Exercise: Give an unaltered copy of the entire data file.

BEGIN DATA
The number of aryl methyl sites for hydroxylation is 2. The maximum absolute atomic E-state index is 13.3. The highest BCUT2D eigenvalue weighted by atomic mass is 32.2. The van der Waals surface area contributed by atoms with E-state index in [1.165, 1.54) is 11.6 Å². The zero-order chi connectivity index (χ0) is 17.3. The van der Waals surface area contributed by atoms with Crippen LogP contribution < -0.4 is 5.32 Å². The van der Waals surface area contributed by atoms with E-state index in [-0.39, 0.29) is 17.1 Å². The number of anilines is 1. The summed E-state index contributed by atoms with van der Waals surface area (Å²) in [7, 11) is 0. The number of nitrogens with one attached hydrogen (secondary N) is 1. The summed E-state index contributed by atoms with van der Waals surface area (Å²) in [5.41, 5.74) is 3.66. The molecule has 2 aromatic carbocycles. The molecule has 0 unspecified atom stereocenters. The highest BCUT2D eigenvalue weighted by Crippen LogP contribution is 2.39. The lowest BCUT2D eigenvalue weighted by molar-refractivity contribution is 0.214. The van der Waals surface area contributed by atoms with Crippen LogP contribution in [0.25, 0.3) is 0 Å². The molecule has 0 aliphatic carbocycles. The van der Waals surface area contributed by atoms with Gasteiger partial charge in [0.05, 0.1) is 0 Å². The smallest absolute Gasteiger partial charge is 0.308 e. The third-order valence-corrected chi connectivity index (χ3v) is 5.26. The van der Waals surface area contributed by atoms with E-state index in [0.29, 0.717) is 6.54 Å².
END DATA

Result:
The number of aryl methyl sites for hydroxylation is 2. The maximum absolute atomic E-state index is 13.3. The highest BCUT2D eigenvalue weighted by atomic mass is 32.2. The van der Waals surface area contributed by atoms with E-state index in [1.165, 1.54) is 11.6 Å². The zero-order chi connectivity index (χ0) is 17.3. The van der Waals surface area contributed by atoms with Crippen LogP contribution < -0.4 is 5.32 Å². The van der Waals surface area contributed by atoms with E-state index in [-0.39, 0.29) is 17.1 Å². The number of anilines is 1. The summed E-state index contributed by atoms with van der Waals surface area (Å²) in [7, 11) is 0. The number of nitrogens with one attached hydrogen (secondary N) is 1. The summed E-state index contributed by atoms with van der Waals surface area (Å²) in [5.41, 5.74) is 3.66. The molecule has 2 aromatic carbocycles. The molecule has 0 unspecified atom stereocenters. The highest BCUT2D eigenvalue weighted by Crippen LogP contribution is 2.39. The lowest BCUT2D eigenvalue weighted by molar-refractivity contribution is 0.214. The van der Waals surface area contributed by atoms with Crippen LogP contribution in [0.25, 0.3) is 0 Å². The molecule has 0 aliphatic carbocycles. The van der Waals surface area contributed by atoms with Gasteiger partial charge in [0.05, 0.1) is 0 Å². The smallest absolute Gasteiger partial charge is 0.308 e. The third-order valence-corrected chi connectivity index (χ3v) is 5.26. The van der Waals surface area contributed by atoms with E-state index in [0.29, 0.717) is 6.54 Å².